From the moment we’re born until we literally take our last breath, breathing is so basic to our survival that we rarely pay any attention to it. But proper breathing can actually be a powerful healing tool for a fuller, healthier and happier life – so are you doing it right?
The automatic action of breathing occurs without us even thinking about it and yet, if you take a few minutes to focus on your breath, you will most likely see that it is challenged in some way. You are not alone. It is believed that the average person uses 20 to 30 per cent of their lung capacity and exercises two problematic breathing patterns: upper chest breathing and breath holding.
Breath traditions and techniques with a varied emphasis on the physical, mental, emotional and spiritual benefits have evolved from many world cultures. Both gross and subtle in action and effect, it is no small wonder that there are so many techniques and practices that aim to open the gateway to effective breathing.
On a purely physical level, our breath delivers oxygen (O2) to the cells of the brain and body for cellular respiration with inhalation and releases carbon dioxide (CO2) through exhalation. The breathing process supports the fires of life: metabolism, detoxification, purification of the glands and organs and calming of the nervous system. However, if you are not breathing properly or to your full capacity the levels of both oxygen and carbon dioxide get out of balance and compromise normal physiological functioning. With stress and stress-related conditions often cited as the leading reason for doctors’ visits, we could all benefit from learning to breathe better.
One breathing technique that aims to optimise mental and physical health is the Buteyko Method, which was developed in the Soviet Union more than 50 years ago by Dr Konstantin Pavlovich Buteyko, an elite scientist and doctor, who specialised in breath mechanics and advanced diagnostics. Dr Buteyko intensively investigated the physiology and biochemical differences between people in good health and those with chronic health conditions like asthma and cancer, and he discovered that those with a high respiratory tidal volume (5+ litres/minute) had lower levels of disease resistance and more chronic disease.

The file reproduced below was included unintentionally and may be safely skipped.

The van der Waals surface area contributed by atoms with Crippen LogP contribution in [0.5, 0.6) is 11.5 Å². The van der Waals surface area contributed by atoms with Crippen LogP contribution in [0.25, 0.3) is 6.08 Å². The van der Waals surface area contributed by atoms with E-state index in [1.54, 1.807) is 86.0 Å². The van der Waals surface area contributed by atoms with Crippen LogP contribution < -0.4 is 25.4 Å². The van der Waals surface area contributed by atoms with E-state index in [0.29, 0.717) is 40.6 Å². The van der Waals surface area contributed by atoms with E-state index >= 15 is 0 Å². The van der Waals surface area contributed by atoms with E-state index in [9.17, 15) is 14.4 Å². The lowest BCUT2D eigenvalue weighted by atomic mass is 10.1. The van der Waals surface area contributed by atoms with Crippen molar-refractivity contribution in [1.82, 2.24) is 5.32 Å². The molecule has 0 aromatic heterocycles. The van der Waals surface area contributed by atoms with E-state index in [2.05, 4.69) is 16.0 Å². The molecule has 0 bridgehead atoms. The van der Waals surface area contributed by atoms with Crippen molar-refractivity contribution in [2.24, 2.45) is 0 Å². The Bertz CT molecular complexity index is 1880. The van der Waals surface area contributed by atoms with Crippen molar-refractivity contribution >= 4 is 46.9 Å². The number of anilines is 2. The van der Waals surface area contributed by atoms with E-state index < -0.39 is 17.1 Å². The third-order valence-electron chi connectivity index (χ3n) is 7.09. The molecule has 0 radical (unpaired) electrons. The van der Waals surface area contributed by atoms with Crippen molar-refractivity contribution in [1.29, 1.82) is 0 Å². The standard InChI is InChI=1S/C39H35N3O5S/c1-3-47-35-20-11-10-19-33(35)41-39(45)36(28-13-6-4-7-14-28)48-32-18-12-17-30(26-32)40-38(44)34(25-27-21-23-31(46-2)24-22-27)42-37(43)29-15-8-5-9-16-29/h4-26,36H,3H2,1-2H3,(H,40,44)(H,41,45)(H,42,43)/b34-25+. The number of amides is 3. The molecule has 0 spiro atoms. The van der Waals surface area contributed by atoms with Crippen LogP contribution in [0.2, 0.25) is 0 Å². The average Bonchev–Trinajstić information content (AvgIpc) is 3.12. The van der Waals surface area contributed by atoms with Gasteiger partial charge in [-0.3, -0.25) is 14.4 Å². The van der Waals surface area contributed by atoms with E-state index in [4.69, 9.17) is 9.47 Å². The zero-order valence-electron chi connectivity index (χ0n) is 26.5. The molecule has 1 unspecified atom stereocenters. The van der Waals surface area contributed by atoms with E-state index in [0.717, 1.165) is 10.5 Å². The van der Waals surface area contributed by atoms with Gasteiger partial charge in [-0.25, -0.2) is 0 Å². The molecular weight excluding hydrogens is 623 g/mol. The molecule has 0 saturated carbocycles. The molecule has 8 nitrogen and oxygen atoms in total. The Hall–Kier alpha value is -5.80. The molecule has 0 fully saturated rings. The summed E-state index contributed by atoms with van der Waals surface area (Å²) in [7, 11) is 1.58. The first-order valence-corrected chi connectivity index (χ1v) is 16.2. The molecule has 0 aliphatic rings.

Although exhaled CO2 is considered a respiratory waste product, he discovered that a certain level of CO2 is required in the body for a number of other essential functions, including optimal oxygen utilisation and pH and hormonal balance. He also discovered that the effects of stress, pain, emotions and illness contribute to an increased heart rate and over- breathing (low-level hyperventilation), which decrease the levels of CO2 to below optimal levels. This action causes CO2- induced vasoconstriction and lowers the blood and oxygen supply to vital organs. In time, “the body becomes conditioned to the lower levels of CO2 and the respiratory mechanism drives us to breathe more than we need to, thus keeping the levels low,” says Buteyko instructor Jac Vidgen, who has been working with the Buteyko Method since 1993. He explains that the key is to regulate the breath so that overbreathing is eliminated. Buteyko Breathing redefines the belief that ‘more is better’ and courses teach people to become fully aware of their over-breathing and learn optimal breathing techniques, so they are fully vital and clear in their body and mind.